Building a Retail Culture of Accountability and Performance
High-performing retail teams and organizations don’t just happen. They
result from dedicated leadership efforts that articulate a clear
mission, have a vision, and include a value statement that resonates
with staff members. Once in place, this information can be communicated
to employee teams in a way that allows them to see how their efforts
will directly impact organizational success through their collective
efforts. This requires accountability.
Accountability can, and should, be a shared tool to help move an
organization from where it is to where it wants to go. However, holding
people accountable is often viewed as a means to punish them. This need
not be the case if company leaders hold people accountable in a positive
While it is important for employees to understand the effects their
behaviors have on company performance, it is even more important for
them to see a direct correlation between their actions and how they
impact their careers. For instance, if an employee is told that
advancement will be the result of their actions that contribute to
company success, they will see accountability in a positive light.
In contrast, if the employee is told not to repeat certain undesirable
behaviors, that criticism will taint their focus. Punitive approaches,
in the name of accountability, act as a detriment to otherwise motivated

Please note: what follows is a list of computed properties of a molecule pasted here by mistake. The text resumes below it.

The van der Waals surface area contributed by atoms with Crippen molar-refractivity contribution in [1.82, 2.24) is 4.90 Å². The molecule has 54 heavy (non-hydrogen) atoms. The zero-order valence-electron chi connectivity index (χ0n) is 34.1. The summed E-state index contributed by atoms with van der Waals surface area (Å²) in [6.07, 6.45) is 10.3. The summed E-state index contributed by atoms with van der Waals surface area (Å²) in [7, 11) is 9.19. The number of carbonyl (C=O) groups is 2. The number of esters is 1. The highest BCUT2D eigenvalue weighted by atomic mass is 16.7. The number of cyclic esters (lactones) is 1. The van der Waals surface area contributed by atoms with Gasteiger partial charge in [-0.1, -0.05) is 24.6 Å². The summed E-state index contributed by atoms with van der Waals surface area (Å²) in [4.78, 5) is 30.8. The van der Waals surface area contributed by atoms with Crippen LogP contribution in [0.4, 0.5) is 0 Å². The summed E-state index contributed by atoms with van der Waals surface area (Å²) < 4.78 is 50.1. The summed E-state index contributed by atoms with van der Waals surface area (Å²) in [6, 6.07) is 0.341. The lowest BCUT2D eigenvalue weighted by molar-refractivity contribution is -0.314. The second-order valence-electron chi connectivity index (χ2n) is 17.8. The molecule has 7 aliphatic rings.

employees, leading to feelings of deflation and defeat. A much better
approach is to encourage employees to perform better as a way to align
their behaviors with the organization’s collective success.
Before retail team members can become truly accountable, they must trust
their employers. There is no downside to helping employees feel safe
when addressing their development needs; secure in the knowledge that
shared information will not be used to hold them back. Mistakes should
be viewed as opportunities to embrace new approaches. Adequate
opportunities to correct behaviors and develop skills and abilities in
specified time frames are necessary.
It’s in the best interest of employers to provide tools, training and
mentoring to set them up for success.
This puts the ball in the employee’s court. It becomes their choice to
accept corrective feedback or reject the opportunity and face the
All this requires that retail leaders share and model organizational
values. Those who can inspire and motivate are best suited to building a
culture of accountability. People who bring a high level of emotional
intelligence to this task, communicate well and demonstrate respect for
others are best at creating and nurturing a cohesive and thriving retail
team. The bottom line is that having a high degree of accountability
requires showing care and concern and the acknowledgment that errors are
expected along the path to success.
For more information on what HFA is doing to empower furniture
retailers for continued success, join the community at